Would you like to see a two-hander in which Jake Gyllenhaal plays a hunky but bashful British beekeeper, hemming and half-smiling, while Ruth Wilson, so recently embaubled with a Golden Globe for The Affair, plays a charmingly ditzy astrophysicist? Would you like to watch the pair meet cute at a barbecue, grope their way toward romance, survive infidelity, and face tragedy together? I would; it sounds like an engaging play. Unfortunately it’s not the one now running at the Manhattan Theatre Club under the title Constellations, even though all those things do happen in it. But since Nick Payne, the author, is unwilling to give us that romantic trifle, this delightful, beautifully acted, and infuriating new drama is so much more, and less.
The more and the less both stem from the gimmick with which Payne attempts to lift the material to an intellectual plane. We can at once guess that that’s the goal from Tom Scutt’s chic set design, which looks like a birthday party on Alpha Centauri, with armies of glowing white balloons floating above a raised white platform. But what do the Busby Berkeley–meets–Voyager décor, and the interstellar music, refer to specifically? Happily, Wilson’s astrophysicist character, Marianne, explains it to us as she explains it to Gyllenhaal’s character, Roland:
MARIANNE: Despite our best efforts, there are certain microscopic observations that just cannot be predicted absolutely. Now, potentially, one way of explaining this is to draw the conclusion that, at any given moment, several outcomes can co-exist simultaneously.
ROLAND: This is genuinely turning me on, you do realize that.
MARIANNE: In the Quantum Multiverse, every choice, every decision you’ve ever and never made exists in an unimaginably vast ensemble of parallel universes.
That’s what Payne tries to give us: a play about every possible way the story of Marianne and Roland could spool out in the multiverse. This can’t really be represented onstage, of course; you can barely get two stories going at once in the theater, let alone innumerable billions. What Payne does instead is show us sequential snippets of selected variants. (It’s hard to count, but I’d guess there are a dozen permutations of a few basic choices cycling through the play.) The couple, for instance, meets three different ways at the barbecue. Who is unfaithful, and how much, and with whom, is presented in four different variations. At least three times the tragic element appears to end tragically; one time it does not. In any case, we only see one option at a time, so the intended multiplicity isn’t really achieved. To cover for this, Payne tosses in another dramaturgical trick, this one more familiar: The sequence within the stories is jumbled, with bits of later developments sometimes spliced into early scenes to tease and confuse. If you like sudoku, you’ll love this.
I happen to find puzzling out such things enjoyable; your mileage may vary. Either way, there are several dramatic problems that arise from Payne’s putting his one egg in so many baskets. The biggest is that not every possible alternative within a supposed multiverse is meaningful. When Marianne develops a brain tumor, there are really just two results to be played out; if it’s benign one time, it’ll be malignant another. Marriage, too, is a yes-or-no proposition. So you generally know what options are coming next. And since Payne doesn’t really follow those options for very long, we never get a strong feeling of consequence; the meaning of the multiverse theory within actual human life is left undramatized. The musical If/Then, which embraced a similar concept, made the more manageable choice of focusing on the permutations arising from just one branching of the multiverse and could make a coherent case about the implications (or irrelevance) of choice. Constellations rarely gives us the chance to explore ideas like that, though when it briefly does, it’s very moving. “We have all the time we’ve always had,” Marianne tells Roland. “You’ll still have all our time. … There’s not going to be any more or less of it.”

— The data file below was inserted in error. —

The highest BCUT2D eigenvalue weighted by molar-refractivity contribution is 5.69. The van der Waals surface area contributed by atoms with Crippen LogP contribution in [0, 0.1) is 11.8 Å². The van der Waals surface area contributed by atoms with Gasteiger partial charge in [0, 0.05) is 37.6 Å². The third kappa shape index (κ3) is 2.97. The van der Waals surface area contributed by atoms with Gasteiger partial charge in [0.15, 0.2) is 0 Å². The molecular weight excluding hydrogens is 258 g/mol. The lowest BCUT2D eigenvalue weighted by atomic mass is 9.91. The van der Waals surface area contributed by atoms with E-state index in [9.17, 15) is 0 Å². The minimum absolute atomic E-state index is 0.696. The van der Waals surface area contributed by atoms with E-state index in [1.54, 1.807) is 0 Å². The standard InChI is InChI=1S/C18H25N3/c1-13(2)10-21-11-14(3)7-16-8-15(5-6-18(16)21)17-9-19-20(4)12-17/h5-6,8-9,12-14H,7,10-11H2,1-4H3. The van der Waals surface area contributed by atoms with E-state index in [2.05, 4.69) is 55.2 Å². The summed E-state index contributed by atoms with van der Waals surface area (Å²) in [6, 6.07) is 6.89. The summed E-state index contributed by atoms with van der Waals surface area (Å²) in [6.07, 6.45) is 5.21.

For the most part, though, the multiverse superstructure turns out to be inexpressive and so overbearing that it sucks the dramatic nutrition out of the play. That the stories it is meant to support do not in fact wither or get crushed beneath it, and remain quite engaging, is a tribute to Payne’s highly playable dialogue and the immense skill of both actors. Wilson’s Marianne is the more baroque invention, given the brunt of the playwright’s justifications, but she folds that into a canny take on an instantly recognizable type of woman, constantly second-guessing what she says but never what she believes. And Gyllenhaal is terrific (as he was in Payne’s If There Is I Haven’t Found It Yet, which played off Broadway in 2012) adapting his subtle movie technique to the more presentational requirements of the stage. (He easily makes lines like “Yeah, no, yeah, I am, yeah,” not just naturalistic but emotionally legible.) Together, and most astonishingly, the two make the play’s innumerable leaps (which replace a normal play’s transitions) in brilliant lockstep, like synchronized divers. Sometimes those leaps happen every few seconds, which however funny it is to watch must be devilish to perform, especially when the mood shifts radically. One bit starts with Roland nearly in tears.
But it does get wearing, even at just 70 minutes. (The director Michael Longhurst moves it along as fast as he can.) And when Payne permits the actors a scene that lasts more than a beat, you realize what you’ve been missing, because it is only then that you start to get gripped. At those moments, you may find yourself asking why a playwright would so willfully abjure the stuff of drama when he’s clearly so capable of providing it. I guess in some other universe he doesn’t.
Constellations is at the Samuel J. Friedman Theatre through March 15.